Teachers' panel:Good Evaluation Can't Be Rushed; Value-Added System Can Use Student Scores to Rate Teaching Performance

Article excerpt

Byline: Topher Sanders

About 100 educators and education advocates heard more about the future of how teachers will be evaluated during a panel discussion Wednesday.

Jacksonville Public Education Fund and the United Way of Northeast Florida sponsored the New Frontiers in Teacher Evaluation event at the Main Library.

The discussion centered on the value-added concept, which compares students' standardized test scores in the beginning of a school year to a students' scores at the end of the school year to rate a teacher's performance.

Rick Hess, the event's keynote speaker and director of education policy studies for the American Enterprise Institute, said value-added has been inflated by advocates and demonized by detractors but can have a place in education reform.

"The fact that we want to try to rethink how we are evaluating and rewarding teachers makes all the sense in the world to me," he said.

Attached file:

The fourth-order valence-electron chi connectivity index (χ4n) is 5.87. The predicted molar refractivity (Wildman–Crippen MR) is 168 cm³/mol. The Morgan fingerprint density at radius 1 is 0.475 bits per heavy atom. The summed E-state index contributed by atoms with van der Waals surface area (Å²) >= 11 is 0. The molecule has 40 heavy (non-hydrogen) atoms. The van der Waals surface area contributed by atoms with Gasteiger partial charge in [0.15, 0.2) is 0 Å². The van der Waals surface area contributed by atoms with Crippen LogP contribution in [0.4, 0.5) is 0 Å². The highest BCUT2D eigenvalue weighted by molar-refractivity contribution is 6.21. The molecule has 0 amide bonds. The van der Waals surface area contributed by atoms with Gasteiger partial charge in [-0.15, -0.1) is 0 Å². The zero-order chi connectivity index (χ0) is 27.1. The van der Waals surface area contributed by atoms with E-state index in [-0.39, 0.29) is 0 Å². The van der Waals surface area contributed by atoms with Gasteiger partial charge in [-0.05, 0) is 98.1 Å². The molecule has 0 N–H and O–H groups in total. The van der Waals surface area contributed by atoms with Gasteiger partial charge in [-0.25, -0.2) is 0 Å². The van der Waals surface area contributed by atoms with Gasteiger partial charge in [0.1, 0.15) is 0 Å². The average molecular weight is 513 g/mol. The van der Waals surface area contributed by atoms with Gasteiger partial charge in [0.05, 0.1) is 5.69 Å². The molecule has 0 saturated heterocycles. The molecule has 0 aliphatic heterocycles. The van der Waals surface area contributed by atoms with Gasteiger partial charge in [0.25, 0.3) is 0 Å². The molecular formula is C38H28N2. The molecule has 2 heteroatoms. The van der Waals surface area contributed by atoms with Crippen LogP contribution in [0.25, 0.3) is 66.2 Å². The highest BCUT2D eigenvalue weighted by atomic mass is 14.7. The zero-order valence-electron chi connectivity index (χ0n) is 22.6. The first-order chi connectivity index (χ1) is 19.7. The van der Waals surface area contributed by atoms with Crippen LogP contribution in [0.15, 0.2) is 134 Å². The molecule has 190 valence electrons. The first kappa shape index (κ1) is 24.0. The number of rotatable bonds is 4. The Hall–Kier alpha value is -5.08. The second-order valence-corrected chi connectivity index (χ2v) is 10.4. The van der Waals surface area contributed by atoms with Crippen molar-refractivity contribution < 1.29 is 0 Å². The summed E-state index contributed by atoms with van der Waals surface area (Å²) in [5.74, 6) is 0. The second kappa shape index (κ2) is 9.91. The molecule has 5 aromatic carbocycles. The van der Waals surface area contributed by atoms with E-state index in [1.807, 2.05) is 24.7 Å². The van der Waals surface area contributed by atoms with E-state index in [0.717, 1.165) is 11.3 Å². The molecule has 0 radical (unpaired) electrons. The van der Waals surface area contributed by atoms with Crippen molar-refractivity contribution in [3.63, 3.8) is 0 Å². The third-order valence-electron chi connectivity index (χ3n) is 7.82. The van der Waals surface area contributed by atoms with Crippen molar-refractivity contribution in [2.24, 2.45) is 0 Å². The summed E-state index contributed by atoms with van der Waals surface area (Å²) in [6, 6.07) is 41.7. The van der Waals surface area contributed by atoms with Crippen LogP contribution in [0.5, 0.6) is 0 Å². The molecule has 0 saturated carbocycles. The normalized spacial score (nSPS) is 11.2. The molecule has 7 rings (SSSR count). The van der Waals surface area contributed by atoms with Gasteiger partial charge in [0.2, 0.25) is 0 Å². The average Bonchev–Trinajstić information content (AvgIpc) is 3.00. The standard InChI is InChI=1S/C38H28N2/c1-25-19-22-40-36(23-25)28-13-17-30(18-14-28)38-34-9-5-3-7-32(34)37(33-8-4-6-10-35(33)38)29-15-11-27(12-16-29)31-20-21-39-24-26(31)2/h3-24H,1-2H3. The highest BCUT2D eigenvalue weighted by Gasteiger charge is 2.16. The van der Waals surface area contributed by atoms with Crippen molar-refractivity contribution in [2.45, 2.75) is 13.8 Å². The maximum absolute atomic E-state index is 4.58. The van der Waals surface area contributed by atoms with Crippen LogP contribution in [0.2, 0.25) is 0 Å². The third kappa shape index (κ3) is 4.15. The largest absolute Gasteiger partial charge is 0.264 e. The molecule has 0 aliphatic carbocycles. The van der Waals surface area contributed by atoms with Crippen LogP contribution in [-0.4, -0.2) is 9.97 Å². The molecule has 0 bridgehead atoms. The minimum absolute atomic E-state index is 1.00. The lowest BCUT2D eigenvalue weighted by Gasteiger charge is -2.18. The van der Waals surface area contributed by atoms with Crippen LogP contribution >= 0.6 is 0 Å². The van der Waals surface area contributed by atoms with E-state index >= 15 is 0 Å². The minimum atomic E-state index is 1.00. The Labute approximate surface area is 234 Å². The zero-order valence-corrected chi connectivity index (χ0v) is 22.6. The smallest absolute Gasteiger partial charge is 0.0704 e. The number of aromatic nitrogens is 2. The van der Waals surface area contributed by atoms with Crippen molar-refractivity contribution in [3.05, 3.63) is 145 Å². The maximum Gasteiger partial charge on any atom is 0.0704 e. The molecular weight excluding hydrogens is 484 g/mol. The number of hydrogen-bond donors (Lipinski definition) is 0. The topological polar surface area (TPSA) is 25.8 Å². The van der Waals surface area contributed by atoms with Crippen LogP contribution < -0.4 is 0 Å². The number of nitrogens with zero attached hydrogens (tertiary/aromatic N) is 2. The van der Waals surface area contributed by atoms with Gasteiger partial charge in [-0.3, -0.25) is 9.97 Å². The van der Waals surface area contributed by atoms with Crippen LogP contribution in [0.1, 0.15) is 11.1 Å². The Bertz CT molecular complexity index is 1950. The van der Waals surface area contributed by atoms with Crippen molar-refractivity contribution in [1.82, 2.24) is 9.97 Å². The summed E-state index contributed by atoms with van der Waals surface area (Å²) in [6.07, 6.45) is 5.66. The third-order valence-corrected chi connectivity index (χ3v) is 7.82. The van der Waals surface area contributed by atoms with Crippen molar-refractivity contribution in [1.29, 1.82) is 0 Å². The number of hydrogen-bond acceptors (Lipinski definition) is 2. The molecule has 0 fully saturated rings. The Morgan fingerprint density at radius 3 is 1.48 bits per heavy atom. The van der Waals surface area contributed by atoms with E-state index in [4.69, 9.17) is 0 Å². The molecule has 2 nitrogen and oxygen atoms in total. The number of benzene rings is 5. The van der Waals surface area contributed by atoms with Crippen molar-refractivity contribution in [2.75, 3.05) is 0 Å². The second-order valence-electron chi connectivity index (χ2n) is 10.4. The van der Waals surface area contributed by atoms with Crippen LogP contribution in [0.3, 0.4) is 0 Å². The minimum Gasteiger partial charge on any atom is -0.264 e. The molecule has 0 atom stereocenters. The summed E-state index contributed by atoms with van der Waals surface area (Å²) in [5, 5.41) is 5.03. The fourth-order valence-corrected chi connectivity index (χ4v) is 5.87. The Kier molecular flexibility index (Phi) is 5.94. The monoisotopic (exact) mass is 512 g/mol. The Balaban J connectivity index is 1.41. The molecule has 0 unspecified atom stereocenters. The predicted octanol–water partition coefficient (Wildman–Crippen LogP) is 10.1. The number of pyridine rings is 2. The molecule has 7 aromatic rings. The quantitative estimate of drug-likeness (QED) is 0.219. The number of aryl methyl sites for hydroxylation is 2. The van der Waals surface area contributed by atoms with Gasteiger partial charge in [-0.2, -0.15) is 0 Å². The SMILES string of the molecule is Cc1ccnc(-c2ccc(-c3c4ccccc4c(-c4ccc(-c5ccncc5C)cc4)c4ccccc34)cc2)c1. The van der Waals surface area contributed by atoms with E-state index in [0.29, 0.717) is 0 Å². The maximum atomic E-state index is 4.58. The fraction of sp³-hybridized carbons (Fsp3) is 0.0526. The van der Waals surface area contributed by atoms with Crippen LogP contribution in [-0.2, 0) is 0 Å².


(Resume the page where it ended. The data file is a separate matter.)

But Hess said too many reformers and lawmakers "bite off more than they can chew" by pushing reforms too quickly and too aggressively.

Hess said Tuesday during a phone interview that the Florida Senate proposal to make value-added 50 percent of a teacher's evaluation was too much. He didn't propose an alternative percentage but said the proposal needs more thought.

The panel discussion featured Sarah Glover of the Harvard University Strategic Data Project, Katie Micek, an arts teacher from Jefferson County public schools in Colorado and Tracye Brown, director for communications for Hillsborough County public schools' Empowering Effective Teachers Initiative. …